Tag Archives: ptsd

PTSD: a biased survival guide


Life goes on with valleys and peaks after trauma. You don’t completely stop, nor do you completely continue. Your timeline is not what it would have been, though, and your day is not what it would have been.

If you’re lucky enough to have good weeks, or days, or maybe even months (though I do not), you can be almost lulled into believing you are ok. Not fine, but ok.

And then there is the flare. The flare happens because PTSD has a steady pilot light. It waits, and then seemingly randomly, it is the all consuming bed of heat and light and terror it was in the start. The severity is the same, and you go back to square one. So it feels. Therapists assure you it diminishes over time but in your bones you know that’s bullshit.

The helplessness in the face of this apparent permanence is deeply felt. Will my life always be this waiting between painful, clamouring, fear filled eruptions?

To survive you need an emergency kit. What is difficult is that a lot of people with PTSD often lack the elements of a good emergency kit because their symptoms make them seem far away, prickly, acutely unwell. Humans by nature seem to fear the panic and discord of others, so even though you most need them, they go away. PTSD often stops you from working, so having access to therapy and access to medication, meditation, alternative therapies, yoga, whatever will help and heal you becomes more difficult and sometimes impossible to afford.

So I acknowledge that I have some privilege in what I can access, and that privilege underscores what appears on my PTSD survival kit list. Forgive that. This is what I use or try to use, or need when I am not well. These are the things I use, and I also acknowledge that not all of them are healthy.

I want to write this down for friends and family so they know what they can provide, for times when I can’t really say what I need:

– one safe place (usually my bedroom, sometimes the whole house)
– being hugged after being asked “can I hug you?”
– text communication in preference of phone calls
– at least one person outside of my partner I can call almost anytime and I know they’ll pick up their phone
– having meals cooked for me or brought over
– a quiet beer
– non judgement when I blather on about feeeeeelings
– saying things like “that sounds so hard” and “how awful” but avoiding telling me how I feel
– avoiding trivialising statements saying how I should be coping like “you just need to get on with it”
– avoiding reminding me of the consequences of my illness (“you can’t really afford more time off” “the house is messy” etc) but instead saying supportive stuff like “we’ll find a way” “we can always find a solution” even if you don’t believe it
– understanding when I don’t have energy to clean/go out to dinner/see you/be happy and animated in your presence
– helping get to and from places I need to go with lifts, cabs, walking escorts
-non judgement of temporary negative behaviours like drinking or self harm, but keeping an eye on them if they persist.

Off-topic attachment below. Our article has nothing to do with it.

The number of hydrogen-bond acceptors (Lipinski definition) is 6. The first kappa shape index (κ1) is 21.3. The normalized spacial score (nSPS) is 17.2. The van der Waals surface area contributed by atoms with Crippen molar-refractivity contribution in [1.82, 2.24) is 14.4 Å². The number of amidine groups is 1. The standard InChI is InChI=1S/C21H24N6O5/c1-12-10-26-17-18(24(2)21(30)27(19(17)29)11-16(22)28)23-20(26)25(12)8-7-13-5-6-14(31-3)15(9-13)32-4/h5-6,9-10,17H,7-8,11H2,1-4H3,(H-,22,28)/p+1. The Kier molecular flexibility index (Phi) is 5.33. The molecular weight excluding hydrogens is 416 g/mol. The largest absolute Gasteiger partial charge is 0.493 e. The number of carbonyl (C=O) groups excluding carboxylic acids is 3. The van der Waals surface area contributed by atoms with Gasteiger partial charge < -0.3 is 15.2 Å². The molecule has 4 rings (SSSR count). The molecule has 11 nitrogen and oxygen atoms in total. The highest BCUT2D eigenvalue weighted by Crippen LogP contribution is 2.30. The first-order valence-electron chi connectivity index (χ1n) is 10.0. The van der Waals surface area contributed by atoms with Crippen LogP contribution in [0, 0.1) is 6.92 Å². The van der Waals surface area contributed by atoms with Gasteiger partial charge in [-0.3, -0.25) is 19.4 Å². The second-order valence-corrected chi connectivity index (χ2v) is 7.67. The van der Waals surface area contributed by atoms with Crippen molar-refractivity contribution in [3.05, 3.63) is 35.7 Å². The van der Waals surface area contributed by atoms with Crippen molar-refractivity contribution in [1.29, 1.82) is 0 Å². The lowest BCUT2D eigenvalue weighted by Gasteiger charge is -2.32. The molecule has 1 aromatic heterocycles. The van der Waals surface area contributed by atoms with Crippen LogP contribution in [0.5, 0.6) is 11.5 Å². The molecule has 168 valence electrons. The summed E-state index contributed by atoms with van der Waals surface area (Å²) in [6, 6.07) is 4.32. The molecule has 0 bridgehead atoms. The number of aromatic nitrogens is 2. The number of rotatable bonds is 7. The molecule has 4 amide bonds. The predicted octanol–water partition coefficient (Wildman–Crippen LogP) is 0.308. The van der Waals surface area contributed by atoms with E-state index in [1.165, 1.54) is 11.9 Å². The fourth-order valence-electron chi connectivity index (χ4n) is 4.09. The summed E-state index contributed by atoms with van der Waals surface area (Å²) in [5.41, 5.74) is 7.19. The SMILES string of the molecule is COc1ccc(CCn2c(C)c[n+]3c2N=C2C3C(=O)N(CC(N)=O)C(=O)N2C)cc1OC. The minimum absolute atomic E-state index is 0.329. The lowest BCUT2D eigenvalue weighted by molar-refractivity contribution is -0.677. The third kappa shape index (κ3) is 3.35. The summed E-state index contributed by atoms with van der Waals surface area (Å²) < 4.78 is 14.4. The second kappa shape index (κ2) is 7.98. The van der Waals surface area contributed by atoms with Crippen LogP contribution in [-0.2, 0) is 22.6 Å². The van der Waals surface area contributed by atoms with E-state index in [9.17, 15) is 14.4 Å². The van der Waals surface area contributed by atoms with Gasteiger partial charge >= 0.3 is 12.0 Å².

– surprises that make me feel loved even in times that I feel unloveable

This is what helps me.

What helps you?

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Help: I need somebody.


Needing people is horrible.

Wouldn’t it be nicer if we didn’t? I’d love to occupy that sacred space of the successfully neuro-typical. I think few of us actually breeze through life without depending on somebody sometime, but I reckon you’re a bit closer to that breezy feeling without a brain that doesn’t work the way everyone says it is supposed to.

I’ve had a really rough week at work. I’ve a history of abuse from a couple of sources, which has left me with a bit of the ol’ PTSD (post traumatic stress disorder). While it seems like I have the things trendy to have, these days – bipolar, ptsd, anxiety disorder – they’re still really real. Most of the time, I can ignore them.

But not this week. I’ve been dealing with some gross chronic pain stuff and I’ve had a lot of triggers (things that cause my body to react and often ‘remember’ and ‘relive’ the feelings felt both physically and emotionally when experiencing abuse). The result has been panic attacks and a very strong fight or flight response. When you’ve got a line of customers banking up 20 strong, that’s not ideal. There’s no time for it. Having a full blown anxiety attack while smiling through gritted teeth and asking “cheque or credit?” is some kind of perverse exercise in will.

I get to a point when I’m having a rough week where I feel like pretty soon I’ll fail to cope. That’s when I start to feel like I need to ask for help. I reckon chucking up in the staff loo while having a good ol’ sob is a decent indication that I might need some gentle words and support.

But when you’re having a rough week, how do you ask for that aid? I often find it difficult to ask people to give me a little leeway when I’m not in the best space, and I don’t know quite how to go about asking for some kind words and a little love without seeming needy or weak, or feeling needy and weak. I usually write about it in places like this, obscurely, in some effort to turn my discomfort into a useful tool. But I am very ashamed of my sadnesses. Deeply. I feel like my fright and mental hand wringing lessens me, and asking for comfort is asking for indulgence.

I guess the problem too with all this mental health stuff is – in the end, everyone goes away, and you have to somehow find a way to feel ok alone in your bed, with no help. All the rest is trimming.

I guess the trimming just makes the bedtime easier though. That’s not such a bad thing is it? Lord knows, the bedtime is hard enough. If we have to be left to the silent halls of our heads, let the last sounds be the words of a loving friend, not the pitch and fall of a shrieking problem.


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